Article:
Saying “No” to Mahela makes more sense

Mahela Jayawardene wants to move up the order in the 20 over format. The former Sri Lankan skipper says that his style of batting will yield more results for him at the top of the order.

"I always felt that in T20 cricket, the way I play, it’s more suited for me that I come up the order," he told DNA when asked if he prefers to open at the IPL.

"I don’t know whether it’s opening the batting or No.3 but batting higher up the order is better for me. It suits my game. Hopefully I will get to open more."

Will batting up the order really help the stylish Sri Lankan middle order batsman?

Jayawardene has been a middle order batsman right through his career, even as a schoolboy, and although Trevor Chesterfield in his column says that Jayawardene’s batting position in ODIs and Test cricket must not deter the selectors from sending him up the order in the T20 format, I feel such views are driven by emotion and may not suit Sri Lanka as much as it suits Jayawardene and his fans.

With so much cricket on offer compared to 10 or 15 years ago, it’s hard to expect anyone to remember what transpired just a few months ago.

Just prior to this year’s IPL, Sri Lanka completed two international tours. One a tour to Bangladesh for a Tri-Series which featured India and the other a Test, ODI and T20 tour to India. At the end of both tours Mahela Jayawardene was struggling to justify his place in the Sri Lankan ODI and T20 side.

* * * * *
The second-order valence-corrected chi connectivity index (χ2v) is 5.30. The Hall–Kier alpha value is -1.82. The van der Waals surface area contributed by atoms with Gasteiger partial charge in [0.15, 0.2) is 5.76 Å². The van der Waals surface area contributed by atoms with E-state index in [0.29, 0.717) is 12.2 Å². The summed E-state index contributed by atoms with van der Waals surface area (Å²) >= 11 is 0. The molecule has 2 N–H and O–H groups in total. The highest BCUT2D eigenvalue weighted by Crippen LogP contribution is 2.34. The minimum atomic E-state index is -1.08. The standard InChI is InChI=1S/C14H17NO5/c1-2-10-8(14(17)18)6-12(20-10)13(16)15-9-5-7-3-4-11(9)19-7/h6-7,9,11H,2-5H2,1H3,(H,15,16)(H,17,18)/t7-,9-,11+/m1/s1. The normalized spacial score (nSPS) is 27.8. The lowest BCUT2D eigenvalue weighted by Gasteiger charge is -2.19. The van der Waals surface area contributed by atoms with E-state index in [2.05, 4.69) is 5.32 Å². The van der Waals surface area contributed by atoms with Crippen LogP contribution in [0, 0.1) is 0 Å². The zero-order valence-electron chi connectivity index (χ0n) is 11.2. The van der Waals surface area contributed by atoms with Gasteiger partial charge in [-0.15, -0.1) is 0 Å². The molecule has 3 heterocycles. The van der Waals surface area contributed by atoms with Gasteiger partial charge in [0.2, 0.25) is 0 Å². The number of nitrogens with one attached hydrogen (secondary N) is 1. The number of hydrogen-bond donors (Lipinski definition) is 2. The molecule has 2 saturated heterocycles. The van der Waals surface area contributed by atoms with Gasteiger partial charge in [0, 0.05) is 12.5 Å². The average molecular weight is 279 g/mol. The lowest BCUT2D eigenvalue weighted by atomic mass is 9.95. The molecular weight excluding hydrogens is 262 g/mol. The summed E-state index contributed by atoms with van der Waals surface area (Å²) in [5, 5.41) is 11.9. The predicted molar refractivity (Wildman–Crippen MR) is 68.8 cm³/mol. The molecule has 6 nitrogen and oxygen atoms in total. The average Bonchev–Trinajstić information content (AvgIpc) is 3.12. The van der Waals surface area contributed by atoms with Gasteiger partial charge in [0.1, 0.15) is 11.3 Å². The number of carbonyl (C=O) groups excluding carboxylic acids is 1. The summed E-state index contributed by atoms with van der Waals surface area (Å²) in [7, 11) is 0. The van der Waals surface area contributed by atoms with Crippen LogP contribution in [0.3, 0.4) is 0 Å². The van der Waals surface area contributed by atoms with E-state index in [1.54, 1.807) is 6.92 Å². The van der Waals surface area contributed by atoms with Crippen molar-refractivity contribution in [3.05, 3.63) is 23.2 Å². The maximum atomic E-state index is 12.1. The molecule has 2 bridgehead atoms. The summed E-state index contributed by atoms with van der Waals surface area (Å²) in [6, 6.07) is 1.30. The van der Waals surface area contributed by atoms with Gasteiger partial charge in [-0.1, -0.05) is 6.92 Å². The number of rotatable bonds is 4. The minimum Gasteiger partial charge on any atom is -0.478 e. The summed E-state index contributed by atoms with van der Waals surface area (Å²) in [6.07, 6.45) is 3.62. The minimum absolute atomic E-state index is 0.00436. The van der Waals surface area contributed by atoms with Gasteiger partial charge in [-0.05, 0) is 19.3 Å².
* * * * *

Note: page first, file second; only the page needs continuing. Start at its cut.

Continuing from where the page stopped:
Does the century against Kolkata in an Indian league after a long run of bad performances warrant a sudden change in the national batting line up? He has a best of 41 in his last five T20 performances for Sri Lanka and despite what we hear from Mahela in the interview with DNA, he has been given the opportunity to bat higher up the batting order before.

Sri Lanka’s first ever T20 match was against England in 2006 and Jayawardene came in in at the fall of the first wicket. As captain of the side at the time, he sent himself in at three where he scored a first ball duck. His highest score at number three has been 35.

So are we to expect Jayawardene to be successful up the order at number one, two, or three because of his century against Kolkata, or because of his 91 as an opener for Wayamba in the provincial T20 tournament? Are the selectors now expected to ignore his vulnerabilities and failures in the past? He has been known right through his career as being "suspect" against the moving ball outside off-stump. Unlike Kolkata’s attack, more accomplished international bowling attacks at the ICC World Twenty20 will have no trouble working out the kinks in Jayawardene’s technique as they have done in the past.

Does it not amaze you that Mahela Jayawardene finds himself always one knock away from silencing his critics? More importantly that he always finds himself in a position where he has to silence his critics? Consistency has not been his strength in the limited over format and sending him up the order has to be questioned.

It doesn’t take much to realise that the easiest stages to bat – in a T20 game – is during the powerplays, and facing the new ball on the slow/low wickets in India is a blessing; the new ball comes on to the bat better, making it easier to score runs.

To win the World Twenty20 tournament in the West Indies, do we give Mahela a slot where he thinks he will be successful or do we utilise a batsman who can rip the opposition bowling attack to shreds during fielding restrictions and propel us to a win? Aren’t we going there to win?

Leave a Comment